- Margalit Toledano, PRINZ Fellow –
This is the second in a series of blogs from afar as I travel on a PR road (and air) trip to a number of conferences.
PR journey 2
The wet summer weather in the UK has not cooled down the enthusiasm of the 36 PR academics from 20 countries who participated in the 3rd International History of PR Conference which took place in the English seaside resort of Bournemouth last week. According to the founder and chair of this annual conference, Professor Tom Watson, the interest in the history of the profession is growing and every year more papers are submitted for presentation in the conference by PR academics passionate about the topic. “They seem to be fascinated by the narratives and insightful stories on the roots of public relations,” said Watson, an Australian who moved to the UK in the 1970s and now heads the Bournemouth University PR Programme. ”The cases presented in the conference over the last three years provided some explanation for who we are and why we are the way we are. Many issues on the PR agenda today have been there decades ago and while examining the past we reflect on the present and future of the profession”.
One such issue studied by Watson related to the history of AVE, the Advertising Value Equivalence measurement tool that according to his research findings has been used in the industry and contested by academics over at least 60 years. Though the tool has been trashed by PR scholars as providing irrelevant, useless, ”junk” data, clients keep demanding it and practitioners provide it as an easy numerical system to demonstrate results. “It is a persistent pernicious weed and nothing in its history gives it validity,” said Watson and the conference participants agreed and deplored the fact that AVE is still used often for evaluation of PR campaigns and even mentioned in practitioners’ applications for awards as proof for PR success, (editor’s note: although not in the PRINZ awards).
Studies of PR evolution as a profession in different nations were presented by researchers from Turkey, Finland, Australia, Taiwan, Japan, Canada and Brazil. In each case the story was different and embedded in different historical and cultural values. The presentation about the status of PR in Brazil stimulated a discussion on the controversial issue of government licensing for PR professionals. In 1967 the military government of Brazil tried to control the profession by demanding each practitioner complete an undergraduate degree in one of the many public relations programmes offered by Brazil universities and then apply for a license from government to practice PR. According to the study presented in the conference the system does not work. Organizations employ practitioners with no license under different job titles such as Communication Manager to avoid the license condition. Though the regime has changed and is less authoritarian, the professional community was unable to change this undemocratic law. In principle, public relations should be part of the democratic right to “freedom of speech” and not controlled by government. Some Brazilian professionals felt that the license gave them recognition and higher status, however, the researchers believed that the professional community would be better off without the licensing requirements.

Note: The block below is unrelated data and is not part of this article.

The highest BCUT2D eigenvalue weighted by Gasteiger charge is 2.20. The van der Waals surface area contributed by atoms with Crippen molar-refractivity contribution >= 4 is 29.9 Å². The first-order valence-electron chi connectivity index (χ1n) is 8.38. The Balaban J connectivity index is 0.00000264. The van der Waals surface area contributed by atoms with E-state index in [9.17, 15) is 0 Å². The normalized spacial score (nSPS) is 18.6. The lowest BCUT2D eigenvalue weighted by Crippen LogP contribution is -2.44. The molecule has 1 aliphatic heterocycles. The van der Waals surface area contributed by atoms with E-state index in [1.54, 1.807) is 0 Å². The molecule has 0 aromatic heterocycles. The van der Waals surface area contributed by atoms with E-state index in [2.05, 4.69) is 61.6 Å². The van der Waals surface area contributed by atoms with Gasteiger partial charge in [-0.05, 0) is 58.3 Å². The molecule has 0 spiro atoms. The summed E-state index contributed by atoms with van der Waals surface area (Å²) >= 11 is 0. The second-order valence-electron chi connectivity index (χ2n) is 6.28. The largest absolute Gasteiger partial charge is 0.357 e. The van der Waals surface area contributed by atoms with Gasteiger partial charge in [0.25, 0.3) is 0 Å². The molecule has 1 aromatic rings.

Few participants from the US exposed interesting stories about histories of PR in specific organizations such as IBM, New York Times (the 1908 Great Automobile Race), the Mormon Church, and Hollywood entertainment businesses. A juicy story about the roots of Italian President Berlusconi’s “cuckoo” model of PR explained the amazing power he had over the Italian people for more than 17 years as a result of the daily public opinion surveys he conducted using four different pollsters and his ability to persuade people that he understood their concerns and responded to their needs immediately. Another presentation covered the image of PR in film and television since 1901.
The two New Zealanders who participated in the conference were both from the University of Waikato: Professor David McKie who presented a greatly appreciated paper on historiography and its use in PR scholarship, and my own presentation which focused on methods to retrieve historical evidence from practitioners. We were not able to contribute the story of New Zealand’s history of public relations as the academic study of this topic has not yet been conducted. I hope that one of New Zealand’s PR academics or graduate students will take this challenge and document the development of PR in the context of NZ specific social, political, and economic environment. This should be a fascinating story that would be worth listening to in one of the future Bournemouth International conferences on PR history.
Margalit’s next blog will be in late September – from the EUPRERA annual congress in Istanbul. http://www.istanbul.edu.tr/euprera2012/
Margalit Toledano, PhD, APR, Fellow PRSA, PRiNZ